Nazareno | PH gov't websites still down, defaced a month after attacks

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By Carlos Nazareno carlos A month after hacktivist groups Anonymous Philippines and its Leyte chapter launched defacement and other attacks on government websites over perceived inefficiency and slow pace of Typhoon Yolanda (Haiyan) relief operations, a number of government websites are still down or defaced. Following the attacks that were made public on Nov. 3, a second wave of defacement dubbed “Operation Infosurge” was launched over the weekend of Nov.8, the first year anniversary of the Yolanda tragedy. While some of the sites were repaired and back online again over the following weeks, as of Tuesday, Dec. 2, a number were still down or compromised. Please exercise caution if visiting some of the links below. Hackers sometimes leave malicious scripts in compromised sites and some of the ones listed below are still triggering warnings from Web security software. Defaced/downed websites:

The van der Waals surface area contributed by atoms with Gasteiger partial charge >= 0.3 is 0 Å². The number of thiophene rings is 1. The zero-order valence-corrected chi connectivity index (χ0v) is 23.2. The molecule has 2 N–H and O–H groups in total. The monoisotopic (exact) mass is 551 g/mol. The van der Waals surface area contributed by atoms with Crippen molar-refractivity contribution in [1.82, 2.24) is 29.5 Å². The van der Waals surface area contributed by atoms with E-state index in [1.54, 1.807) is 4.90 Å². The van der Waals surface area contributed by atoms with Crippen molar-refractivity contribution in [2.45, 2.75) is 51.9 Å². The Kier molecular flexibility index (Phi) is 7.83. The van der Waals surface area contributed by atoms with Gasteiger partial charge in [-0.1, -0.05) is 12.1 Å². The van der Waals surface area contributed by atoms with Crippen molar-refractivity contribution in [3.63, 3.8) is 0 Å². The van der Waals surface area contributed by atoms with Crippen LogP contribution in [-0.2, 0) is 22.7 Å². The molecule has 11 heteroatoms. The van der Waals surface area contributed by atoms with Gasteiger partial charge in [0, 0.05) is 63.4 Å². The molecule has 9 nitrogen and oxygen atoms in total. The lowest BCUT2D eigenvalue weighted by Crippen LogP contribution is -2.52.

? davaotourism.com – Davao Tourism: down (under construction), with the subfolder davaotourism.com/~laanclar/the_real_story still defaced by “~dukh4|PH”.

? braulioedujali.gov.ph – LGU website for the Braulio E. Dujali Municipality, Davao del Norte: defaced and rendered inoperable by “#cDo.Pr1D3”.

? www.tesda11.com – local office of TESDA for Region XI (Davao): site rendered almost blank, with the homepage simply displaying the words “I Love You Joy”.

? www.picc.gov.ph – Philippine International Convention Center: down (Under construction).

? www.omb.gov.ph – Optical Media Board. Briefly up last week, down as of Tuesday Dec.2 (under construction), triggers anti-virus warnings and flagged as a malware vector as of Dec. 4.